No selfies. No cat videos. Not even an artfully composed photo of avocado toast.
Come Feb. 26, Ash Wednesday, Sheila Wheltle’s social media accounts will go dark for 40 days. Her last post will read: “Gone for Lent … See you at Easter.”
More Americans are embracing the concept of a “digital detox” as social media becomes more ubiquitous and at times more harmful; however, others are disconnecting with a distinctly Catholic twist.
Wheltle, a parishioner of St. Mark in Catonsville, uses Facebook to connect with old friends. She grew up in Philadelphia and later moved to California. She loves how Facebook keeps her in touch with those far-flung friends, but she’s also set it aside for the past nine years during Lent.
“As an extrovert, it really is a lot of fun,” Wheltle said. But she said, “Facebook is also a major distraction and time-waster.”
The tradition of giving up small pleasures such as sweets or coffee for Lent goes back to the 40 days Jesus spent in the desert fasting and praying. While Catholics are encouraged to pick something that’s actually a sacrifice, that doesn’t mean it isn’t beneficial.
Father Mark Bialek, pastor of St. John in Westminster, said as Lent approaches he is hearing from more of his parishioners this year about the need to unplug.
“It does seem to be a priority this year,” Father Bialek said. “You want to pick something that’s going to bring you closer to God, something that helps lessen all the distraction and noise. And certainly social media is a lot of distractions and noise.”
Greg Hoplamazian, an emerging media professor at Loyola University Maryland, said it is it not surprising to see people consider digital detoxes amid recent headlines about the negative effects of social media. Hoplamazian said platforms such as Facebook and Instagram want users engaging with their services constantly, but that’s not always a positive thing.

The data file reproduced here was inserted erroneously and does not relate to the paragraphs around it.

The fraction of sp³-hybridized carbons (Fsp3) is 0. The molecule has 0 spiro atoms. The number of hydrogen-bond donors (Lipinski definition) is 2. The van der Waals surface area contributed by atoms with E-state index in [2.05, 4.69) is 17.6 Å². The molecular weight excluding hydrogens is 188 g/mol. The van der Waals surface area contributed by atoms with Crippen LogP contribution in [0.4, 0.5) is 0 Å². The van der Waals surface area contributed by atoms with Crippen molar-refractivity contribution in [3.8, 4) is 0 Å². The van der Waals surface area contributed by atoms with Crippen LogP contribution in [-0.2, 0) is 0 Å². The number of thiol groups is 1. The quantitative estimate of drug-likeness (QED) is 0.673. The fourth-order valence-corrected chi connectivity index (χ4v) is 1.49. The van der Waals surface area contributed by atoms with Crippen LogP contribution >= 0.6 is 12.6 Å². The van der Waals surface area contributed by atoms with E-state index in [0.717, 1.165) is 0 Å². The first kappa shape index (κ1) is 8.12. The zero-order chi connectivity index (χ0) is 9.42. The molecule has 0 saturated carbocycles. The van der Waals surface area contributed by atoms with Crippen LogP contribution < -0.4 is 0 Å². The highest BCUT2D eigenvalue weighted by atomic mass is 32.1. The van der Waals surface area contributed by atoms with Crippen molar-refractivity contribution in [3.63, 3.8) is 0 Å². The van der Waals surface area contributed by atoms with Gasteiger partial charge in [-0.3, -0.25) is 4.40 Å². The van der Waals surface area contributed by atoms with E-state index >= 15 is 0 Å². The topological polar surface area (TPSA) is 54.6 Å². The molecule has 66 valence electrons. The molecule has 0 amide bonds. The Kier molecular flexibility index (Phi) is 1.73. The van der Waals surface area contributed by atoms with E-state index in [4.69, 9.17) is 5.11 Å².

“Social media platforms are really designed to hold our attention. That’s been the main focus, keep people on the platform longer,” Hoplamazian said. “But we might not get a lot of benefit. We lose free time. We lose the space for our minds to really just think and wander and be creative.”
Hoplamazian said studies have shown that notifications from social media can trigger a rise in the feel-good chemical dopamine in the brain, further incentive to stay online.
Even though Wheltle admits she’ll be missing some things over Lent – such as wishing some friends a happy birthday – she says the time off is worth it. “I’m sure others pick up the slack,” she said of those Lent birthdays.
Wheltle is a member of the Walking with Purpose group at St. Mark, which is now focusing on finding a sense of balance in everyday life.
“The saved time can be spent completing undone tasks around the house, perhaps cooking more but also, as it is Lent, working on my prayer life and reading Scripture more,” Wheltle said.
Father Bialek said even though social media provides more connections, too much of it can hurt your most meaningful ones, such as your relationships with family and God.
Another downside to social media, Hoplamazian said, is how people compare themselves to other social media users.
“Essentially what makes it to a social media feed is like the highlights of other people’s lives,” Hoplamazian said. “So all we see are people’s vacations and really beautiful pictures and awesome things and accomplishments. So what we see looks like everyone else is doing awesome all the time.”
Hoplamazian said a break from social media can not only benefit people during the time away, but when they return.
“There’s this fear of missing out that keeps people engaged but when they step away and they realize, ‘Oh I didn’t really miss out on anything important,’ ” he said. “I think it gives people a healthier ability to realize, ‘Wow. You know I would think about this way too much, and I try to check it too much and maybe I should just check them once a day or twice a day.’ ”
Email Tim Swift at tswift@CatholicReview.org